Dash cam video and audio surveillance has become a part of everyday life, in the world of law enforcement. And many law enforcement agencies are more willing than ever to hand over video that shows exactly what happened during an arrest or a traffic stop.
Brad Smith often defends clients who feel they have been wrongfully accused or arrested by law enforcement. Smith said, "The more evidence you provide for your case, you would think the more likely you would be for conviction." In the past few months, Smith has requested video and audio dash cam from various agencies in our area, including CMPD, Matthews PD, Pineville PD and more.
Smith said those agencies are more than willing to fork over the video evidence. But he says one state agency has been bucking requests for a number of attorneys in this area. Smith said "The Highway Patrol is objecting to the Subpoena."
Fox 46 got their hands on one of the letters of objection the NC Highway Patrol has been sending out over the past few weeks in response to a subpoena for their video and audio recordings. Smith said "If an officer wants to come to court and say 'see, this is what happened, look at the video' isn't that a good thing for our justice system?" The objection letter denies the subpoena request claiming state law does not require them to hand over video recordings as evidence for a misdemeanor.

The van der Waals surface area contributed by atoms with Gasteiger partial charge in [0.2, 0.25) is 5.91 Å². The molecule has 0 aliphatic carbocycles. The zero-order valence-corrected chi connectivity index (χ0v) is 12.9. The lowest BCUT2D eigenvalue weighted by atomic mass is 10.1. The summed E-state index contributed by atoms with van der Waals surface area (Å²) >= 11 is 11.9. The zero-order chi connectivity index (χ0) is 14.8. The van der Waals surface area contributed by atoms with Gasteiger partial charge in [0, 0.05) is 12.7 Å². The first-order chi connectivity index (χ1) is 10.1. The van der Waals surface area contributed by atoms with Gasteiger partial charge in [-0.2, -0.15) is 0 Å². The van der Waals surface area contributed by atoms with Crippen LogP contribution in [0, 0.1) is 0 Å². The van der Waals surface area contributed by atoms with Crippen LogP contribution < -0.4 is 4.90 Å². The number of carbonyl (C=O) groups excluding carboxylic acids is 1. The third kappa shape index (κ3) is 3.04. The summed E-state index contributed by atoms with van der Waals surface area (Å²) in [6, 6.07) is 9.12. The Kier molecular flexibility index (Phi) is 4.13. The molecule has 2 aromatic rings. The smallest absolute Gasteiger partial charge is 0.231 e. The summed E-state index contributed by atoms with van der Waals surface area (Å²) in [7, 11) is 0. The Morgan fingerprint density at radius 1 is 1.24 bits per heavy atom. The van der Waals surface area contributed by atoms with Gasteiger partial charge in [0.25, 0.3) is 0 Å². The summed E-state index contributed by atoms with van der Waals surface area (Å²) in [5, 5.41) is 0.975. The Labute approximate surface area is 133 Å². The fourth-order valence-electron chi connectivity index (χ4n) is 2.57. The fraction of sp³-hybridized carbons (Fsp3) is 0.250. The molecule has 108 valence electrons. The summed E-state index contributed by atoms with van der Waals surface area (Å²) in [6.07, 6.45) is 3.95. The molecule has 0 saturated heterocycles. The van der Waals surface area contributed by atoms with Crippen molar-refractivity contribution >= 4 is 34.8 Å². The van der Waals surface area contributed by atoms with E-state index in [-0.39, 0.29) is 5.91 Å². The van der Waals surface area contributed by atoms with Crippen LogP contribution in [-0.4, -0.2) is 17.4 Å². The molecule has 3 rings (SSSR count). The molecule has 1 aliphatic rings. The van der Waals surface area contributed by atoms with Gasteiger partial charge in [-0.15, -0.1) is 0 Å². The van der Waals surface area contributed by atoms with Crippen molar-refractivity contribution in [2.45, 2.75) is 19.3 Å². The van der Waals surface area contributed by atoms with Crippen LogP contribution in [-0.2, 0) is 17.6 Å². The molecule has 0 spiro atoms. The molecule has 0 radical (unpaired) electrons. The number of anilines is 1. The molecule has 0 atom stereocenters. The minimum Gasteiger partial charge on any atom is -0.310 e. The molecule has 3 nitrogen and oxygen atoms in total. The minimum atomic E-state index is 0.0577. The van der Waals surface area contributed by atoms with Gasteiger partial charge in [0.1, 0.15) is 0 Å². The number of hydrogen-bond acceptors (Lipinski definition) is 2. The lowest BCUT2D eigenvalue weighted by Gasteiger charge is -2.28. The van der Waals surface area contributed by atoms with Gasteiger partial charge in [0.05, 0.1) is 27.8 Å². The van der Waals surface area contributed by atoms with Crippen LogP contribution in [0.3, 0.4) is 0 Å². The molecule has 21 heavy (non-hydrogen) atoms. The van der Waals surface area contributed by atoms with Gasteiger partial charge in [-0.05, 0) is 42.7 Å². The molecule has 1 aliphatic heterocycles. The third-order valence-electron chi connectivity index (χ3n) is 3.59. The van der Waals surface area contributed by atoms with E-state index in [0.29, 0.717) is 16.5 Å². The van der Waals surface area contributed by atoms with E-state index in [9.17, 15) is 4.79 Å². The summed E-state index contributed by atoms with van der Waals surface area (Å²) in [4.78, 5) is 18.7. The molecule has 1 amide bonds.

But Smith says when it is subpoenaed its a whole other story. "Discovery law does say they don't need to voluntarily hand over video recordings but there is no law that says you can't subpoena the video."
The objection letter forces attorneys to file a motion taking the objection to court, where a judge will decide whether the video should be handed over. Its a process smith says is completely unnecessary and unjust.